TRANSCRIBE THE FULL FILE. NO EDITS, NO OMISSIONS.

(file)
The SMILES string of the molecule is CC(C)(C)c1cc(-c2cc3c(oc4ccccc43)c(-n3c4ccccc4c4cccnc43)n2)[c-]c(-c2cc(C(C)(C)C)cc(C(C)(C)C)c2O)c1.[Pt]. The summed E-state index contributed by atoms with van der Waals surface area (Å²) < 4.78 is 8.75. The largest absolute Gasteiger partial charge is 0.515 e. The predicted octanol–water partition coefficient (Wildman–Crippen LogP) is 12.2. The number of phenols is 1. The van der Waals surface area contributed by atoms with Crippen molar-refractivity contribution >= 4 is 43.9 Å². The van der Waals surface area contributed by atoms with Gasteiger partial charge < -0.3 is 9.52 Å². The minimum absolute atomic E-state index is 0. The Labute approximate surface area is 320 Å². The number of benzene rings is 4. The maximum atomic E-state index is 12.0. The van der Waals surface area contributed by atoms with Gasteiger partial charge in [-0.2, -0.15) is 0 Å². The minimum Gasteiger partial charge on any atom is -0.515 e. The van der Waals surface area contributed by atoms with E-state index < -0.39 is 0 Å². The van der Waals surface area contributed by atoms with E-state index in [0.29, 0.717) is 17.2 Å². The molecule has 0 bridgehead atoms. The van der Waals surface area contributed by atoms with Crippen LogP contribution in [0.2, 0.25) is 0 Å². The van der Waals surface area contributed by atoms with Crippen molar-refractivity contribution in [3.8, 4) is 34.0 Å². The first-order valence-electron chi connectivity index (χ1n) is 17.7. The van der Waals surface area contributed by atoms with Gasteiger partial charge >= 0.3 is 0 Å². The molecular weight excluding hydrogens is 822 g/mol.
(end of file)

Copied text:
The SMILES string of the molecule is CC(C)(C)c1cc(-c2cc3c(oc4ccccc43)c(-n3c4ccccc4c4cccnc43)n2)[c-]c(-c2cc(C(C)(C)C)cc(C(C)(C)C)c2O)c1.[Pt]. The summed E-state index contributed by atoms with van der Waals surface area (Å²) < 4.78 is 8.75. The largest absolute Gasteiger partial charge is 0.515 e. The predicted octanol–water partition coefficient (Wildman–Crippen LogP) is 12.2. The number of phenols is 1. The van der Waals surface area contributed by atoms with Crippen molar-refractivity contribution >= 4 is 43.9 Å². The van der Waals surface area contributed by atoms with Gasteiger partial charge < -0.3 is 9.52 Å². The minimum absolute atomic E-state index is 0. The Labute approximate surface area is 320 Å². The number of benzene rings is 4. The maximum atomic E-state index is 12.0. The van der Waals surface area contributed by atoms with Gasteiger partial charge in [-0.2, -0.15) is 0 Å². The minimum Gasteiger partial charge on any atom is -0.515 e. The van der Waals surface area contributed by atoms with E-state index < -0.39 is 0 Å². The van der Waals surface area contributed by atoms with E-state index in [0.29, 0.717) is 17.2 Å². The molecule has 0 bridgehead atoms. The van der Waals surface area contributed by atoms with Crippen LogP contribution in [0.2, 0.25) is 0 Å². The van der Waals surface area contributed by atoms with Crippen molar-refractivity contribution in [3.8, 4) is 34.0 Å². The first-order valence-electron chi connectivity index (χ1n) is 17.7. The van der Waals surface area contributed by atoms with Gasteiger partial charge >= 0.3 is 0 Å². The molecular weight excluding hydrogens is 822 g/mol.